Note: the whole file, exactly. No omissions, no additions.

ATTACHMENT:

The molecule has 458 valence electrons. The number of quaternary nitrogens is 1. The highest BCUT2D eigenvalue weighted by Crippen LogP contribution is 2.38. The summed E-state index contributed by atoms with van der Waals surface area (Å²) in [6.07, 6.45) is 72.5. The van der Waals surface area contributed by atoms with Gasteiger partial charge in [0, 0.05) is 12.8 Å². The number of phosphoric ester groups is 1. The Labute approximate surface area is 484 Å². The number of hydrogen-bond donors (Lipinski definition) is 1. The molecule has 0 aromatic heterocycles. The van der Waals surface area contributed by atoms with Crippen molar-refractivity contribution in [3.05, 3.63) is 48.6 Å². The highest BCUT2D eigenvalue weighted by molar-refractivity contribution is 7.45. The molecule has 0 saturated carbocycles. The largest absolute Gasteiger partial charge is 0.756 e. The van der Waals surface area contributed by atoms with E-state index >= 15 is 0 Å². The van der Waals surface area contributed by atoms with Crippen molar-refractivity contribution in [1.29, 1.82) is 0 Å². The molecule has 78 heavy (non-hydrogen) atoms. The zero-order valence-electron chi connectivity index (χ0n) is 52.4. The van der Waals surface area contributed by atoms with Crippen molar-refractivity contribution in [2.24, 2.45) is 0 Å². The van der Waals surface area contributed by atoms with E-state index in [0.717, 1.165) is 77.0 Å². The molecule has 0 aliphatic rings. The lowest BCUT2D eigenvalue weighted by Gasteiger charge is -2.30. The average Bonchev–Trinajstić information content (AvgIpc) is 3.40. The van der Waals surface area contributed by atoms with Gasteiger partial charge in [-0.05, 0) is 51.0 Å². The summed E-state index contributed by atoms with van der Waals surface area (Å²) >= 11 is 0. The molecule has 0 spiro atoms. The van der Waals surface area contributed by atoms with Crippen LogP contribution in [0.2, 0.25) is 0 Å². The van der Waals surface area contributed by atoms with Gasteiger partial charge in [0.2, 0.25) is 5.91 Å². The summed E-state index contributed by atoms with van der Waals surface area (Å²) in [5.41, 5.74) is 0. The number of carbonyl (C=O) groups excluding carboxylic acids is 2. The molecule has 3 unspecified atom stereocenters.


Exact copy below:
The molecule has 458 valence electrons. The number of quaternary nitrogens is 1. The highest BCUT2D eigenvalue weighted by Crippen LogP contribution is 2.38. The summed E-state index contributed by atoms with van der Waals surface area (Å²) in [6.07, 6.45) is 72.5. The van der Waals surface area contributed by atoms with Gasteiger partial charge in [0, 0.05) is 12.8 Å². The number of phosphoric ester groups is 1. The Labute approximate surface area is 484 Å². The number of hydrogen-bond donors (Lipinski definition) is 1. The molecule has 0 aromatic heterocycles. The van der Waals surface area contributed by atoms with Crippen molar-refractivity contribution in [3.05, 3.63) is 48.6 Å². The highest BCUT2D eigenvalue weighted by molar-refractivity contribution is 7.45. The molecule has 0 saturated carbocycles. The largest absolute Gasteiger partial charge is 0.756 e. The van der Waals surface area contributed by atoms with E-state index >= 15 is 0 Å². The van der Waals surface area contributed by atoms with Crippen molar-refractivity contribution in [1.29, 1.82) is 0 Å². The molecule has 78 heavy (non-hydrogen) atoms. The zero-order valence-electron chi connectivity index (χ0n) is 52.4. The van der Waals surface area contributed by atoms with Crippen molar-refractivity contribution in [2.24, 2.45) is 0 Å². The van der Waals surface area contributed by atoms with E-state index in [0.717, 1.165) is 77.0 Å². The molecule has 0 aliphatic rings. The lowest BCUT2D eigenvalue weighted by Gasteiger charge is -2.30. The average Bonchev–Trinajstić information content (AvgIpc) is 3.40. The van der Waals surface area contributed by atoms with Gasteiger partial charge in [-0.05, 0) is 51.0 Å². The summed E-state index contributed by atoms with van der Waals surface area (Å²) >= 11 is 0. The molecule has 0 spiro atoms. The van der Waals surface area contributed by atoms with Crippen LogP contribution in [0.2, 0.25) is 0 Å². The van der Waals surface area contributed by atoms with Gasteiger partial charge in [0.2, 0.25) is 5.91 Å². The summed E-state index contributed by atoms with van der Waals surface area (Å²) in [5.41, 5.74) is 0. The number of carbonyl (C=O) groups excluding carboxylic acids is 2. The molecule has 3 unspecified atom stereocenters.